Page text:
Princess Shaw - the YouTube star who didn't know she was famous
When Samantha Montgomery started uploading her singing clips to YouTube, she didn't know who might be watching them.
She had no idea that whomever was watching would have big plans for her future.
Living in one of New Orleans' toughest neighbourhoods, by day Montgomery worked as an elderly care nurse, by night, she wrote songs, and poured her heart out into her confessional "Princess Shaw" YouTube channel.
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From the other side of the world, acclaimed Israeli artist and composer, Ophir "Kutiman" Kutiel, saw Montgomery's YouTube channel, and knew he had witnessed something special.
He took her song Give it Up and added music by creating a mash-up video of other amateur YouTube performers - from a little girl at a piano recital, to a guy jamming in his bedroom, and someone giving online cello lessons.
The result; a unique, modern, and beautiful piece of soul music that has amassed over 2.5 million views.
But throughout the process, someone was watching Kutiman too: Israeli documenter filmmaker Ido Haar.
"I knew of Kutiman as an artist and had been wanting to do something about him for a while," Haar says.
"When I heard about his project, I thought, this is the time."
"One of the first people I saw in his project was Samantha, when I got home that night I dived into her YouTube channel and I was fascinated by her character and her songs and trying to figure out who she was. She really knew what she was singing about and was very honest, open and courageous."
He contacted Montgomery on Facebook on the premise that he had seen her on YouTube and wanted to fly to New Orleans to meet her for a doco about online singers.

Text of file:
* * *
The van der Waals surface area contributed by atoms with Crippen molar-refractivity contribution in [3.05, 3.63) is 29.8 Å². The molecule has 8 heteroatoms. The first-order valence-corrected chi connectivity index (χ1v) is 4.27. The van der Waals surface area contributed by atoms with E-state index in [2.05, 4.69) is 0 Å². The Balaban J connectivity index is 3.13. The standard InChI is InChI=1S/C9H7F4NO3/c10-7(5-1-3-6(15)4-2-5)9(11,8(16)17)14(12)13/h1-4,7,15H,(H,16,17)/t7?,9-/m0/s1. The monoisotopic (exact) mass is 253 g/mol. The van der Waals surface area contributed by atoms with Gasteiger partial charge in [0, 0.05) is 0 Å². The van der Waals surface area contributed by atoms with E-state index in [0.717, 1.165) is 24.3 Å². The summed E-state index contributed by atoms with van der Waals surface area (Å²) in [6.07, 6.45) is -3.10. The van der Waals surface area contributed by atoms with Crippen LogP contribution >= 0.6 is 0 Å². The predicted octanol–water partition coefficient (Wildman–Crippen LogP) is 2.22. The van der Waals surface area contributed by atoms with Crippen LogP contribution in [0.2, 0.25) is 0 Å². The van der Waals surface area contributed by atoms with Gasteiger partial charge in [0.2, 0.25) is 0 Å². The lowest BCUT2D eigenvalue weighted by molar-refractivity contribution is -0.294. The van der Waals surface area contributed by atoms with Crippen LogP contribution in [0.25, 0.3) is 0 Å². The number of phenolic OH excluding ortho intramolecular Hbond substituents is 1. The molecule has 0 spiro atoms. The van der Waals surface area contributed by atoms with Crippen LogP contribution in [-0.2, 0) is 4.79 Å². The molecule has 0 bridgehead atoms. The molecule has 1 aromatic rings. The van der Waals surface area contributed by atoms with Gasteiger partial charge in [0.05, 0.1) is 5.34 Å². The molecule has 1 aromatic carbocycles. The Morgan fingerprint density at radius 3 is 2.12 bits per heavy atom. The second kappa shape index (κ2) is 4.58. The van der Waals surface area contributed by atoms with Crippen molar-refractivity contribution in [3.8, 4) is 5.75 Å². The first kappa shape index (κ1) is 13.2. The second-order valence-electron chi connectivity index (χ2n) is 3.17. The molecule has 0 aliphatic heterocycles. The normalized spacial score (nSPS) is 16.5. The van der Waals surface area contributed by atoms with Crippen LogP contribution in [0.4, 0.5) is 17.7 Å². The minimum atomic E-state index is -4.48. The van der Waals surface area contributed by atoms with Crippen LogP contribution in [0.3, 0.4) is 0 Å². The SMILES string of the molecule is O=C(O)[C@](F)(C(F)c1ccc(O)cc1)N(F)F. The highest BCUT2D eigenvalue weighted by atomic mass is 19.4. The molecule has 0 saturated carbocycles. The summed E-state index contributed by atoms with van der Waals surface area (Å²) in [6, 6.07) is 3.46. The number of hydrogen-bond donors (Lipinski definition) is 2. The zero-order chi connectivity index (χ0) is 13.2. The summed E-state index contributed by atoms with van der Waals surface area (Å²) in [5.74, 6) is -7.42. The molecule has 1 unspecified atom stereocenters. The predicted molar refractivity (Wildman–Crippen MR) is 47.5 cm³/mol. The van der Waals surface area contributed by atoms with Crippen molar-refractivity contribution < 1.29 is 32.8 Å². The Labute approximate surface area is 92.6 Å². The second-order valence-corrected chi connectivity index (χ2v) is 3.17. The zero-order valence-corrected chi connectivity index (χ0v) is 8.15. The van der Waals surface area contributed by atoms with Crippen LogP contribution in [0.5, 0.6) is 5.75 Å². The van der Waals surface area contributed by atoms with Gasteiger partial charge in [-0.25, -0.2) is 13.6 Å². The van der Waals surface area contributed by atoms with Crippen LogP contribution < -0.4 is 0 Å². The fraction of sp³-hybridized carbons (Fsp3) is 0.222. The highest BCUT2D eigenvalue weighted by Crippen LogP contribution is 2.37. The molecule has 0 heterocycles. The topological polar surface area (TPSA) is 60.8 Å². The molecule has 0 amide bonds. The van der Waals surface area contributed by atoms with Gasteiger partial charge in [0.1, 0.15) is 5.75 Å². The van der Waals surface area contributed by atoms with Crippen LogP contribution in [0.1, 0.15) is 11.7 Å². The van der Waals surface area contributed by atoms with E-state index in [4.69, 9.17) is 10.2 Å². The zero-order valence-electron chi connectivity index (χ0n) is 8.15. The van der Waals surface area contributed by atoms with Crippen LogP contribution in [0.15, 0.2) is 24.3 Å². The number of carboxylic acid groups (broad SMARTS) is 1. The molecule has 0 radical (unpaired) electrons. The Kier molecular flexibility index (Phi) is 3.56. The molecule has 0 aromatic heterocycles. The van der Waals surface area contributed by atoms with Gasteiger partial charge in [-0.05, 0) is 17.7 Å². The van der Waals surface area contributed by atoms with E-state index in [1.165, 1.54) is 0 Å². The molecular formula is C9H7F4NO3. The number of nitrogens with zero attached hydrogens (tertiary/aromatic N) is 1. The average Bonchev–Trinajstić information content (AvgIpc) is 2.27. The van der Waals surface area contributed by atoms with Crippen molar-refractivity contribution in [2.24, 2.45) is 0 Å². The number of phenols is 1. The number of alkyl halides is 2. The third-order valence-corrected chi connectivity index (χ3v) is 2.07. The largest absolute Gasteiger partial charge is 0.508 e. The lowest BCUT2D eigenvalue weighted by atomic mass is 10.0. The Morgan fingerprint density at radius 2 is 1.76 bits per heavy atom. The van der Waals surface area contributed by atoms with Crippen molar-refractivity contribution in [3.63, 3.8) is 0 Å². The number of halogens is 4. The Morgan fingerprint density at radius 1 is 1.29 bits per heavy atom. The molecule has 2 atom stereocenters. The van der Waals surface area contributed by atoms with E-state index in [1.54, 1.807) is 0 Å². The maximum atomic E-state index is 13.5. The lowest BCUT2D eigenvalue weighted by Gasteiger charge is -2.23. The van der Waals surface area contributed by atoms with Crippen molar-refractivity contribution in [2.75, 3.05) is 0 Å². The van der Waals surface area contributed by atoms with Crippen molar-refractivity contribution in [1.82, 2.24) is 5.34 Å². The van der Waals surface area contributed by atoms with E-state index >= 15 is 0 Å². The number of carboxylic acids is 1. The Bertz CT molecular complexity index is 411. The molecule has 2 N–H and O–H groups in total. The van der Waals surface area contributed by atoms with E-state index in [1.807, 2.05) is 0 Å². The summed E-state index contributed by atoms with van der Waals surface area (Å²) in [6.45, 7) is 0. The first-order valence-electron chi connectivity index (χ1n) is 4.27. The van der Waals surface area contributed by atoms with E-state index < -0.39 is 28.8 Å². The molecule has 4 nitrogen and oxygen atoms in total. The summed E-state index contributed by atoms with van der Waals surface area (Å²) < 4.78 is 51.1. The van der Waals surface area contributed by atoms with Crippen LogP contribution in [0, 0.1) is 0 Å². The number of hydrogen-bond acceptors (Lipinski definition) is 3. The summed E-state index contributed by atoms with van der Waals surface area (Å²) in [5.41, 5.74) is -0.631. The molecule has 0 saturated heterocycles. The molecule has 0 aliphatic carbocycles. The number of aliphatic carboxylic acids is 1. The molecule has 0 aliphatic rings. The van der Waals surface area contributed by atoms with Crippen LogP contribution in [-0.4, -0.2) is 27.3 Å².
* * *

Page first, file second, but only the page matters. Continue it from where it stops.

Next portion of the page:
She had no idea his real intentions were for a film solely about her and Kutiman.
Montgomery agreed to meet him in her hometown, because, "why the hell not?", she says. Slightly suspicious, she did bring a friend along.
Haar and Montgomery got on marvellously, later attending an open mic night together in the city.
During the year that followed, Haar travelled to and from Israel and New Orleans every couple of months to film Montgomery on her journey.
Haar filmed the moment Montgomery saw Kutiman's Give it Up clip for the first time, she was thrilled.
"I felt shocked, but I felt so freaking happy, felt like I was soaring...," she says.
"It changed my life because I have been to places I never thought I would get to see."
One of those places, is Israel, where Shaw has a huge following and flies regularly to perform and catch up with Kutiman and Haar.
Getting to work directly with Kutiman and finding "kindred spirits" has been the best part of the documentary experience, she says.
"I met a second family and found a second home."
Montgomery's ultimate dream is to keep singing and travelling as long as she is able to.
Presenting Princess Shaw follows the aspiring singer as she takes the exposure opportunity and runs with it, chasing her music dream with a never-say-die attitude.
The uplifting story also deals with the challenges Montgomery faces on a deeper level, including the pain of past abuse, working long hours in a tough job, and struggling to pay bills.
The inspirational film is also a comment on the changes, opportunities and challenges the music industry faces in the digital age.
Six years ago, Kutiman was a pioneer in this innovative way of treating music, Haar says.
"For me it's kind of revolutionary in a way, the way two people from such different places in the world can collaborate, work together and share an experience that 20, or even 10 years ago, wouldn't have been possible."
Montgomery is heading to New Zealand for the Documentary Edge Film Festival, where she is set to treat a Wellington audience not only with a Q&A but will also sing, following the screening on May 15.
Presenting Princess Shaw. The Roxy, Wellington, Sunday, May 16 at 8.30pm. Q Theatre, Auckland, May 19 and 29. See Docedge.nz for more information.